Impairments in Endocannabinoid Signaling and Depressive Illness

Laboratory of Neuroendocrinology, The Rockefeller University, 1230 York Ave, New York, NY 10021, USA.
JAMA The Journal of the American Medical Association (Impact Factor: 35.29). 04/2009; 301(11):1165-6. DOI: 10.1001/jama.2009.369
Source: PubMed
2 Reads
  • Source
    • "Recently, a growing body of evidence from pharmacological and genetic studies has suggested that the endocannabinoid system (ECS) is involved in the regulation of mood [2] [3] [4] and anxiety disorders [5] [6]. "
    [Show abstract] [Hide abstract]
    ABSTRACT: Recent evidence suggests that the cannabinoid receptor subtype 2 (CB2) is implicated in anxiety and depression disorders, although few systematic studies in laboratory animals have been reported. The aim of the current experiments was to test the effects of the CB2 receptor potent-selective agonist β-caryophyllene (BCP) in animals subjected to models of anxiolytic- and antidepressant-like effects. Therefore effects of BCP (50mg/kg) on anxiety were assessed using the elevated plus maze (EPM), open field (OF), and marble burying test (MBT). However for depression, the novelty-suppressed feeding (NSF), tail suspension test (TST), and forced swim tests (FST) were used. Results indicated that adult mice receiving BCP showed amelioration of all the parameters observed in the EPM test. Also, BCP significantly increased the time spent in the center of the arena without altering the general motor activity in the OF test. This dose was also able to decrease the number of buried marbles and time spent digging in the MBT, suggesting an anti-compulsive-like effect. In addition, the systemic administration of BCP reduced immobility time in the TST and the FST. Finally, BCP treatment decreased feeding latency in the NSF test. Most importantly, pre-administration of the CB2 receptor antagonist AM630, fully abrogated the anxiolytic and the anti-depressant effects of BCP. Taken together, these preclinical results suggest that CB2 receptors may provide alternative therapeutic targets for the treatment of anxiety and depression. The possibility that BCP may ameliorate the symptoms of these mood disorders offers exciting prospects for future studies.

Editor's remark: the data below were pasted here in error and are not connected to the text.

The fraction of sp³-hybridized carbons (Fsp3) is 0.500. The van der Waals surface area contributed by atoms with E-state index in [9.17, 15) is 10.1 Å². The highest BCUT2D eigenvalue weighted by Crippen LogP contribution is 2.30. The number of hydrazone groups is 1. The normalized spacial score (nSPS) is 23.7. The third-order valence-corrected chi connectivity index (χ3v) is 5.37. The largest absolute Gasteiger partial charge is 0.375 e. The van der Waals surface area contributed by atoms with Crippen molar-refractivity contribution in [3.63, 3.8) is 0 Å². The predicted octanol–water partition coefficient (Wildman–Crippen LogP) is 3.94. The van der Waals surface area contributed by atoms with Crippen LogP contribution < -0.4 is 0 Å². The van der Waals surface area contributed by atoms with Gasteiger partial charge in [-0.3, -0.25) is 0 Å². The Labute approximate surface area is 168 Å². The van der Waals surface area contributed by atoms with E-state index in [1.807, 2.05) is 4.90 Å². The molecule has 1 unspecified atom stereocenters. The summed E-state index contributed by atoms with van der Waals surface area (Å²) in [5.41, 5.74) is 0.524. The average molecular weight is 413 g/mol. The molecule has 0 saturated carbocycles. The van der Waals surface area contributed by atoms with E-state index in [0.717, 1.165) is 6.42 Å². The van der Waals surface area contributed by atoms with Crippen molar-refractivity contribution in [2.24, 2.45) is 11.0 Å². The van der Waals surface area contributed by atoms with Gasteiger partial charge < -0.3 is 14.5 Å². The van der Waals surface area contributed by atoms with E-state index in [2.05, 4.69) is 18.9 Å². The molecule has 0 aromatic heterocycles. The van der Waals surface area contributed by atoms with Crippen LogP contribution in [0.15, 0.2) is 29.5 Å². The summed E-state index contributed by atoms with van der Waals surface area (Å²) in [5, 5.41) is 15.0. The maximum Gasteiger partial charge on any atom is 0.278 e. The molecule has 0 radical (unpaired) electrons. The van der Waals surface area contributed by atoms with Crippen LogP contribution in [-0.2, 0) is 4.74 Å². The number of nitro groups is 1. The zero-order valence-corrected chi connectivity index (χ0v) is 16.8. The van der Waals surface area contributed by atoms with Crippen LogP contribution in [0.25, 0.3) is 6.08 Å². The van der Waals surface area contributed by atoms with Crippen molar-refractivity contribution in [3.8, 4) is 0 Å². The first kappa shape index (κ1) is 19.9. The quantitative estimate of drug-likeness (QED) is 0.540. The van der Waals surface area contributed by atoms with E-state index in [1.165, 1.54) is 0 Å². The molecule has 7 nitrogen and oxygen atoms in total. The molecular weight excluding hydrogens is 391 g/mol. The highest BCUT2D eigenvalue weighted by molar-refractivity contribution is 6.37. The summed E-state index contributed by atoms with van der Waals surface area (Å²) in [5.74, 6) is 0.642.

Physiology & Behavior 06/2014; 135. DOI:10.1016/j.physbeh.2014.06.003 · 2.98 Impact Factor
  • Source
    • "Selective serotonin reuptake inhibitor (SSRI) treatment is known to cause alterations in CB1 receptor levels in the HC [45,46] and these alterations might be the consequences of the altered serotonergic tone. Activation of serotonin 2C (5-HT 2C) receptors increases endocannabinoid production in the postsynaptic HC and amygdala neurons via the downstream activation of diacylglycerol (DAG) lipase [45]. "
    [Show abstract] [Hide abstract]